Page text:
Heathrow expansion: Finally the 3rd runway at Heathrow has been given the greenlight, but this alone will not meet our long term needs.
The decision regarding the approval of a third runway at Heathrow has taken far too long and, quite frankly, if it wasn’t for David Cameron’s political maneuvering to grab a few votes before the 2010 election, would have been built by now. Although I prefer the option tabled in 2009 whereby the runway was to be built to the East of what has currently been suggested, I am pleased that approval has been given. Building a runway over the busiest section of the motorway in the country, which already has serious capacity issues, does raise concerns – will the runway limit any further capacity enhancements of this section of the M25?
The government now faces the next great dilemma of a generation! Where do we build the next fourth, fifth or sixth runway to settle our future aviation capacity needs? The much debated 3rd runway at Heathrow only really gets us to the capacity that we needed 20 years ago and, once opened, will most likely be at full capacity by 2030. In a previous article for Conservatives for Liberty, I suggested that perhaps a three, four or five runway airport at Luton alongside a three runway airport at Heathrow and a two/three runway airport at Gatwick, would safeguard the UK’s aviation capacity for at least the next 50 years.
I have always supported Luton over Stansted and, to briefly summarise my previous article, Luton has far better transport connections to London, the Midlands and the North than Stansted. Investment has been routinely held back by its owners, Luton Borough Council. Surely a privatised Luton with substantial private investment would give it the upper hand to Stansted? It is, of course, a distant dream but I strongly believe that a two runway airport at Luton and Gatwick would compete and compliment Heathrow and thus should be the government’s position.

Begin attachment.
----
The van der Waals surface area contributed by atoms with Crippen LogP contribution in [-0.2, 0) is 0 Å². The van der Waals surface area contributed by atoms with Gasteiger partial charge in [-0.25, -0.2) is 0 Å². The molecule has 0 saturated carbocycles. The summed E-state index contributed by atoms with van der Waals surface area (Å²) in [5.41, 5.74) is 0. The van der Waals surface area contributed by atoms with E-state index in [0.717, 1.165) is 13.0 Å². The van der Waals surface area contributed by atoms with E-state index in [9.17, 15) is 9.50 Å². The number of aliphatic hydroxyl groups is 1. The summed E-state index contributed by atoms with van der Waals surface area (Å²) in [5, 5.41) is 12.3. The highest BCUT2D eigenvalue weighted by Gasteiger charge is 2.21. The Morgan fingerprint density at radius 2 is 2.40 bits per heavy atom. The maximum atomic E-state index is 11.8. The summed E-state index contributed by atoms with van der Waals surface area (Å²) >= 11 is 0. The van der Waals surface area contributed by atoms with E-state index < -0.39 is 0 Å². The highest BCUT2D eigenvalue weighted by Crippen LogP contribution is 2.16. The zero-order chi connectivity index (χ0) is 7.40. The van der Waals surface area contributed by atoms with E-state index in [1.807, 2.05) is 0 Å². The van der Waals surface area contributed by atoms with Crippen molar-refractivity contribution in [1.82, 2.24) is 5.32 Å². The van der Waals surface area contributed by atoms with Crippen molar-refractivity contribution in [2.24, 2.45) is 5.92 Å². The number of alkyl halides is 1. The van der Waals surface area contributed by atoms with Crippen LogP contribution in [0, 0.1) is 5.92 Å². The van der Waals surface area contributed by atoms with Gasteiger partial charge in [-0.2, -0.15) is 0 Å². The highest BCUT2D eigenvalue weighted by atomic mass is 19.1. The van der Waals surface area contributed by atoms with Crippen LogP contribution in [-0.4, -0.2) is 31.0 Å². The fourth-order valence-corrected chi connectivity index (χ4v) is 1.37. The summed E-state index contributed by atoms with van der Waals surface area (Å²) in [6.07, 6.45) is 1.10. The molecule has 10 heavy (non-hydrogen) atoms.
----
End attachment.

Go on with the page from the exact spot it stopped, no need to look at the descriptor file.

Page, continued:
We should also try to not get too excited by focussing on the idea of a hub; a hub is not the long term future of the aviation industry. Consumers do not want connecting flights -they are demanding direct door to door flights to destinations all over the world. With smaller planes that can travel further being developed (and improving year on year), the need to connect is less of a priority. The future of our aviation capacity is needed to merely satisfy the vast expanse in business and tourist travel to and from the UK and, therefore, I do not believe therefore that we should be worrying too much about hub status, in the long term. The apparent obsession with hub status will demand a 4th runway at Heathrow which is completely unrealistic. We must understand the future of aviation and prepare for it now – high capacity and competing airports across the UK should be the priority and this can only be met by expanding other airports, now.
Michael O’Leary was exactly right; we have put all of our eggs into one basket. However, Chris Grayling’s statement in which he said that this decision was made to settle the issue of Heathrow, not to discount other options in the future. We must ensure that this decision does not allow Heathrow to create a monopoly for long distance aviation travel, since it will only be passengers who pay the price. The hub status bandwagon must be fought to prevent this so that choice and competition drives growth and quality. We must allow airports, who put the business case for expansion forward, be allowed to do so.
The views expressed in this article are that of the author and do not necessarily reflect the views of Conservatives for Liberty